Caring for people with alcohol and substance addiction issues
Caring for an individual with alcohol or substance addiction issues presents a complex situation for healthcare staff, especially when they are co-occurring with other illnesses or health issues. It’s important for all carers to understand how to provide the best care possible to support service users through these situations, so knowing the warning signs, associated conditions and concurrent disorders can be of huge help even if you’re not specialised in this area of care.
Warnings signs of addiction issues
An umbrella term for the use of illegal drugs or misuse of prescription medicine, warnings signs of substance abuse differ greatly depending on the substance. In general, however, the person may exhibit some or all of the following symptoms:
Increasing dosages without medical advice to achieve the same effects
Taking prescription medicine when it’s no longer needed
Withdrawal symptoms, including shakiness, depression, nausea or headaches
Hiding use of drugs
Combining prescription medicine with alcohol or other drugs
Many people drink, but alcohol becomes a problem when it affects a person’s health, wellbeing and relationships. Alcohol misuse can look like the following:
Drinking to the point of unconsciousness
Craving alcohol, and needing more to achieve the same effect
Regularly exceeding the recommended 14 units of alcohol a week
Alcohol poisoning, which can induce vomiting, seizures and unconsciousness
Persistent misuse can lead to liver problems
Underlying and associated conditions
People living with alcohol or substance addiction are sometimes seen for other medical concerns before these issues are recognised. As a nurse or carer, recognising when a person’s physical or mental wellbeing may be at risk from these issues can lead to ensuring that they receive the right care from the right professional and will help you to support them through this time.
Misuse of drugs or alcohol can have serious impact on the brain or the liver, and can increase the chances of having certain illnesses such as cancers, heart disease or a stroke. This may present itself in symptoms such as ascites or a vitamin deficiency caused by alcohol (especially low vitamin B1), or if the person doesn’t recover well from wounds, infections or other minor injuries. They may also experience peripheral neuropathy, where nerves in the hands, feet and arms become damaged.
People living with alcohol or substance addiction issues can also experience poor mental health, especially low mood and depression associated with their misuse. As substances are often used to self-medicate mental health issues, it’s important that nurses and carers try to understand where a person’s depression, anxiety or other mood comes from in order to recognise whether substance abuse is playing a part in these illnesses.
The best care is holistic care that integrates treatment for all issues an individual may have at the same time. Mental health issues and addiction abuse can exist side by side (called a concurrent disorder) and though no one symptom is common to all cases, it’s crucial that you’re aware of both at once. At Newcross, we aren’t specialists in addiction care, but we believe that awareness of concurrent disorders can help professionals support this alongside complex conditions such as dementia, stroke recovery or in-home care.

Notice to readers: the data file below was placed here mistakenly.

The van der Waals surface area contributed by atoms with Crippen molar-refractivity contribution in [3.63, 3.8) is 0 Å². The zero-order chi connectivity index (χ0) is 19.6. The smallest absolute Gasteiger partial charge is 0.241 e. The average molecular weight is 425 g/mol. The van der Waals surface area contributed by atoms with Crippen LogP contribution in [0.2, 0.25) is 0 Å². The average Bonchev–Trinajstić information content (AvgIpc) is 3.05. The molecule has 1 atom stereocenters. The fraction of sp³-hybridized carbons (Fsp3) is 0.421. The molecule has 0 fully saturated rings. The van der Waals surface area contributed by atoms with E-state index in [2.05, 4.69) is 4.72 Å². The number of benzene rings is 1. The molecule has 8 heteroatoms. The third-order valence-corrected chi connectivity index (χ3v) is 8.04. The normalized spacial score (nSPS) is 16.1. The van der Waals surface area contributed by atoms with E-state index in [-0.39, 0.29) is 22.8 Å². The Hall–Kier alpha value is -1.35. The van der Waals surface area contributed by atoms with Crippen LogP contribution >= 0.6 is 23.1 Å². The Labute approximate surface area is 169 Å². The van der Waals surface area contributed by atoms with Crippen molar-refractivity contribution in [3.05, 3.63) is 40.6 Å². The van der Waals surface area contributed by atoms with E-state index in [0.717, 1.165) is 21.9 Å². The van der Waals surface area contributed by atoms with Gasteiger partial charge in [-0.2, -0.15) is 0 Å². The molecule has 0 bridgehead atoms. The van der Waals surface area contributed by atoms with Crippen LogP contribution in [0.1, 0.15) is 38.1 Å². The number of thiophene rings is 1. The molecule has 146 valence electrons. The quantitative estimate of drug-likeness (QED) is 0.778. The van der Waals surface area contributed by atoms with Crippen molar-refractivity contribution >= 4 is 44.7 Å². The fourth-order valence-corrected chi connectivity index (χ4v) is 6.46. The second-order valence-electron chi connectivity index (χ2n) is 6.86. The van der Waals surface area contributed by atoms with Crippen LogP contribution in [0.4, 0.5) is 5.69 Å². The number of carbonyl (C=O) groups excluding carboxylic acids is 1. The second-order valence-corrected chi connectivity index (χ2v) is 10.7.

This is important as when treating a person for an unrelated condition, underlying substance abuse issues can affect the treatment required, the recovery necessary and even which kind of medication is used throughout the process.
Best practice for healthcare professionals
Nurses and carers should aim to build a supportive relationship with service users. Especially relevant for those with addiction issues, a good relationship can encourage:
Completion of treatment, with deeper exploration of problems
A reduction in distress, resulting in a better mood (thus improving overall mental health)
Abstinence from alcohol and drugs during treatment
Better long term substance abuse outcomes
Staff should above all have resilience and tolerance to help with any crises or relapses a person may experience during treatment. Through this, it’s also important to display therapeutic optimism and compassion: if you believe or are perceived to believe a person can make a full recovery, that can allow them to take ownership of their own condition. In addition to this, personalised care is required, aiming to reflect the motivations, views and needs of the person realistically progress to recovery. Often taking place over years due to the episodic nature of a ‘relapse’, recognising that recovery needs long term support will ensure that healthcare professionals know what support is needed and at which stage of the process the person will need it.
This long term delivery of care allows for the entire support network of service users to be collaborative; family members, loved ones and carers can work together with specialists, taking a holistic approach to addiction issues and other complex conditions and working to each professional’s strengths.
Where to find help
If you, or a person in your care, require support with substance abuse issues, we recommend that you visit the following resources:
Find drug NHS drug addiction support services in your area
Talk to Frank – facts and support on drugs and alcohol
Alcoholics Anonymous – the fellowship and support group for those battling alcohol addiction
For more insights, take a look at our healthcare news.